As a friend was dropping me off at home after work today, we noticed something odd at the front step: a large white bag of woven plastic fibers, tied closed at around the middle of its height, sitting on my front porch. It having just been Halloween, I suggested that it might be a bag of dog poop, and so my friend helpfully suggested I avoid stomping on it if it spontaneously burst into flame. Fortunately, it was anything but a bag of poop! There was a mailing and customs tag attached to the bag, and I instantly was pleased at thinking what it might be, which indeed it turned out to be.
Last month I had ordered from Apostoliki Diakonia, the publishing arm of the Church of Greece, a copy of the Ōrologion to Mega and a copy of the Systēma Typikou (which no longer appears on the site; perhaps it’s simply sold out). I experienced an error in the middle of the process, so I was almost certain that the order was never received, as I myself never received a confirmation of the order. But all is well, and now I can enjoy these two volumes, along with a nifty little Synekdēmos that arrived the week before last!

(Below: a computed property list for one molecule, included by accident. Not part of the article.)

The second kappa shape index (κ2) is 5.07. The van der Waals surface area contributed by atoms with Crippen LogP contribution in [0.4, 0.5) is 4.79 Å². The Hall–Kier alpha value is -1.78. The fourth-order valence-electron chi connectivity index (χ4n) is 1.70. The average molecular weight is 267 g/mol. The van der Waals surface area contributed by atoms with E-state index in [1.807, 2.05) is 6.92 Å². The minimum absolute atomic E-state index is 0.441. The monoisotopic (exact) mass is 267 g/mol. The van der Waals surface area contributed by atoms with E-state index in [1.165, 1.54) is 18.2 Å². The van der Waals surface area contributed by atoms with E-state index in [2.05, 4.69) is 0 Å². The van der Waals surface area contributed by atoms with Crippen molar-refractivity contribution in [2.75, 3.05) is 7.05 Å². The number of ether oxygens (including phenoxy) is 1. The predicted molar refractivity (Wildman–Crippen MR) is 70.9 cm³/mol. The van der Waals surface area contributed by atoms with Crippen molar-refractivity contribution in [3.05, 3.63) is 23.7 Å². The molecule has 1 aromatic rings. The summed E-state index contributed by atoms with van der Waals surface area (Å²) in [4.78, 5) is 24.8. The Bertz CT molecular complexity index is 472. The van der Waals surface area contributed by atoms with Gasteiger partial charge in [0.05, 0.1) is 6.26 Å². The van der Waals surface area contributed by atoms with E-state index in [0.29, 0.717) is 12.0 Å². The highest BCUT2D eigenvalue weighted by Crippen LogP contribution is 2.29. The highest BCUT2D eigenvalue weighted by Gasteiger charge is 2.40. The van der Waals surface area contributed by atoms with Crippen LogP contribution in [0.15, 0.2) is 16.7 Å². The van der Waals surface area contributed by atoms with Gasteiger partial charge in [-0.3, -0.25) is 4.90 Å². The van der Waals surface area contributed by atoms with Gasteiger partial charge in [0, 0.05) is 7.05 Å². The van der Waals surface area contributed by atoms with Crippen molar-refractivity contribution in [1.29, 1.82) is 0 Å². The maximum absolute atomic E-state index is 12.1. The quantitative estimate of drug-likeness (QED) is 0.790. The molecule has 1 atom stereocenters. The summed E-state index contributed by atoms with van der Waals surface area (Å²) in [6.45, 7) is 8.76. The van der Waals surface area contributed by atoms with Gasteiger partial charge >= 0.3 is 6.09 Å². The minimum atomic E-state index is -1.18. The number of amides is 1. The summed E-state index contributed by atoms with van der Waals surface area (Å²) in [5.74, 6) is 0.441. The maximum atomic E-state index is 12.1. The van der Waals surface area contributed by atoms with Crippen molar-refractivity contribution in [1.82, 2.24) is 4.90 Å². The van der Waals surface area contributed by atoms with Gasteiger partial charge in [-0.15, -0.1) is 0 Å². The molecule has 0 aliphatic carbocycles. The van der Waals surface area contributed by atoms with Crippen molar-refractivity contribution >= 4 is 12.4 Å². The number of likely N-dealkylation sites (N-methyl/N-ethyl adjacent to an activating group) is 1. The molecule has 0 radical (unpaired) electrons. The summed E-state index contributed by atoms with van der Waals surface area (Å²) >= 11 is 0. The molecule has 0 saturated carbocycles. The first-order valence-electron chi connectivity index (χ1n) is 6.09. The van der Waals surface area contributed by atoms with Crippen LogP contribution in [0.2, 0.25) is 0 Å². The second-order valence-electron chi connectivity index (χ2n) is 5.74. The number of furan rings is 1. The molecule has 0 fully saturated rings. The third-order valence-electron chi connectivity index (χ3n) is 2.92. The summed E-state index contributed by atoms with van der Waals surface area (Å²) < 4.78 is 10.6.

For those who don’t know what these books are, the Ōrologion to Mega is “the Great Horologion”—a book containing the main daily liturgical services outside of the Divine Liturgy (which is not generally celebrated daily in the Orthodox Church), such as are common in monasteries especially, but which are becoming more common in large parishes as well. The Systēma Typikou is a typikon, a book describing in outline how various services are composed, which elements follow which, and such matters. The Synekdēmos is very much like a Latin Daily Missal, containing texts of the Divine Liturgies (mine has those of St John Chrysostom, St Basil, and that of Presanctified Gifts), kontakia and troparia of Saints throughout the year, daily prayers, and a selection of smaller services and canons. Very nice!
One of the reasons I’m so happy to have these is that my Greek Orthodox parish is bilingual. While most of the services are largely in English, a large percentage are mostly in Greek, and some few are entirely in Greek. There are not always easily available Greek-English texts for all these various services, for such of us who need them, so I plan to put some together in order to replace decades-old photocopies and such. I did that with the Salutations to the Theotokos services earlier this year, and that was a very useful thing to have, as I coupled the Greek with the Holy Transfiguration Monastery English translation on facing pages. So, that’ll be another pot on the stove….